//Define the following class with an Aggregated StrategyBase variable. This variable in conjuction
    //with the strategy set at the time of instantiating this class, can be used to compute
    //the gain/loss for a given tax strategy.
    public class CustomerGainCalculator
    {
        private StrategyBase currentStrategy;

        public CustomerGainCalculator(StrategyBase currentStrategy)
        {
            this.currentStrategy = currentStrategy;
        }

        public void ComputeGain()
        {
            this.currentStrategy.CalculateGain();
        }
    }

Following is the output when this program is executed:

Written by cavemansblog

May 4, 2011 at 9:51 pm

Singleton Design Pattern

with one comment


The singleton pattern is implemented by creating a class with a method that creates a new instance of the class if one does not exist already. If an instance already exists, it simply returns a reference to that object. To make sure that the object cannot be instantiated in any other way, the constructor is made either private or protected. Note the distinction between a simple static instance of a class and a singleton: although a singleton can be implemented as a static instance, it can also be lazily constructed, requiring no memory or resources until needed. Another notable difference is that static member classes cannot implement an interface, unless that interface is simply a marker. So if the class has to realize a contract expressed by an interface, you really have to make it a singleton. [1]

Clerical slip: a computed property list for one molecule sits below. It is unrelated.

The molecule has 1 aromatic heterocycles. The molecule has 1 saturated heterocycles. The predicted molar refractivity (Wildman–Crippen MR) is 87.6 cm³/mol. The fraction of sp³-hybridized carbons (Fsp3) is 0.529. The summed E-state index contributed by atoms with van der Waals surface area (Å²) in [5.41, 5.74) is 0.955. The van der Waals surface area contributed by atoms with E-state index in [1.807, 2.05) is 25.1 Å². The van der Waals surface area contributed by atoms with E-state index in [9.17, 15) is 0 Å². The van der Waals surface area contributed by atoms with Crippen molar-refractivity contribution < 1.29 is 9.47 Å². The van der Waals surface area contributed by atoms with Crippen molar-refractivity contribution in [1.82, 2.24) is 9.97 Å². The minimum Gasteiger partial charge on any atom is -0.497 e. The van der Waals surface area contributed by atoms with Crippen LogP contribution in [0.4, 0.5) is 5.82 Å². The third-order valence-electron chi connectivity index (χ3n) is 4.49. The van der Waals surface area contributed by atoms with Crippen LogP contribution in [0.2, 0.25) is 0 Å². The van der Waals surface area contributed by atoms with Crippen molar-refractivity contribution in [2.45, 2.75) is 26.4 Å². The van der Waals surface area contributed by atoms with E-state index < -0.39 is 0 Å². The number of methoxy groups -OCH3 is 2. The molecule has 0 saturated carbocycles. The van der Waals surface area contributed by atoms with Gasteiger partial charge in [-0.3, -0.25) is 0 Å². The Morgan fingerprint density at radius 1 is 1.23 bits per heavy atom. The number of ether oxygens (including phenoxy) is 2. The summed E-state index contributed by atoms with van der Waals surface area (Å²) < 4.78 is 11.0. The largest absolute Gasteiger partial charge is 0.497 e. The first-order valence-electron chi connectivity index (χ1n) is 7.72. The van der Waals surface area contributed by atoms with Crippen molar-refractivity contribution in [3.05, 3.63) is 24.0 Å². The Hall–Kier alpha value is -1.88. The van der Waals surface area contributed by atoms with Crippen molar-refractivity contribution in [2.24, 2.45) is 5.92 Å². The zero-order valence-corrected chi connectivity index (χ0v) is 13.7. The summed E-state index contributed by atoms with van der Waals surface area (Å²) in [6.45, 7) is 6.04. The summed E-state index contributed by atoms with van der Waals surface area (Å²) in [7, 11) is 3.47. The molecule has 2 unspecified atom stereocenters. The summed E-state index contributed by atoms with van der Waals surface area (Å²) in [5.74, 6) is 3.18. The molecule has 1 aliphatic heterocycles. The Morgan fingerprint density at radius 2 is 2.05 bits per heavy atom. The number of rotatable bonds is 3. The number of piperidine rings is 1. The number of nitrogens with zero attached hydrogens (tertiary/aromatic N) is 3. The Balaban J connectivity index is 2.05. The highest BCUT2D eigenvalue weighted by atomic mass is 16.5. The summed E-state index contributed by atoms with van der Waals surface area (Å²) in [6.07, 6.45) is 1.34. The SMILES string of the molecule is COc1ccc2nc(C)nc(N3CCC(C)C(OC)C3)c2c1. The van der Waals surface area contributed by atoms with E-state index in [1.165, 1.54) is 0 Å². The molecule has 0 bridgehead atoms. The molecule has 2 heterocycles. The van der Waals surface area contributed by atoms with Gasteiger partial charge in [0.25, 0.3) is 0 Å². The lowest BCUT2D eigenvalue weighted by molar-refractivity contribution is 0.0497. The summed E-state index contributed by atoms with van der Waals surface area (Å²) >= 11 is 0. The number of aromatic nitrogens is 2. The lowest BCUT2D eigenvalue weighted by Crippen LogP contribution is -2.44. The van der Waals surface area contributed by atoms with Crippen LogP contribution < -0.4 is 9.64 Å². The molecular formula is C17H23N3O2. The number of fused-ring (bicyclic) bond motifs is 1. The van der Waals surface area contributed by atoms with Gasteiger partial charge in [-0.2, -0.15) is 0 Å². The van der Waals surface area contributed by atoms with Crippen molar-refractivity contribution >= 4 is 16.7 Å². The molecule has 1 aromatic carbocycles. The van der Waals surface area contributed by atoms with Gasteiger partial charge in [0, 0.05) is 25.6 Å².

The singleton pattern must be carefully constructed in a multi-threaded applications. If two threads are to execute the creation method at the same time when a singleton does not yet exist, they both must check for an instance of the singleton and then only one should create the new one. If the programming language has concurrent processing capabilities the method should be constructed to execute as a mutually exclusive operation.[1]

This is definitely not a very good pattern unless used properly. The reason being, the object generated from this class in essence a global object/variable and this is not a good thing in programming world.

Following is a sample implementation of this pattern in C#

public class CSingleton
    {
        public static CSingleton Instance;
        private static object syncLock = new object();

        private CSingleton() { }

        public static CSingleton CreateInstance()
        {
            if (Instance == null)
            {
                lock (syncLock)
                {
                    if (Instance == null)
                    {
                        Instance = new CSingleton();
                    }
                }
            }

            return Instance;
        }
    }

Code Explained
The CSingleton class has a private constructor so that a new object of this class cannot be created outside of this class. Rather we create a static instance
variable of CSingleton type so that the public CreateInstance method can return (or create and return, if not exists) an instance of this class.

What happens when two threads try to invoke the CreateInstance method at the same time?
In a multi threaded environment, there is a chance that a dead lock situation could occur and that the thread safety is not assured. In order to prevent this situation, we use the syncLock approach to lock on the instance creation mechanism, to avoid dead locks.

You can also check out the webcast on design patterns from MSDN [3]. This webcast looks at examples of the Observer, Factory, Composite, and Singleton patterns, and explains how these patterns work and where you would use them in your .NET applications. Following is a another video tutorial I found on youtube about Singleton Design pattern [2]

References:
1. Wikipedia - Singleton Pattern
2. Youtube - The Singleton Design Pattern - codingkriggs
3. MSDN - Webcast: Design Patterns in .NET (Level 200)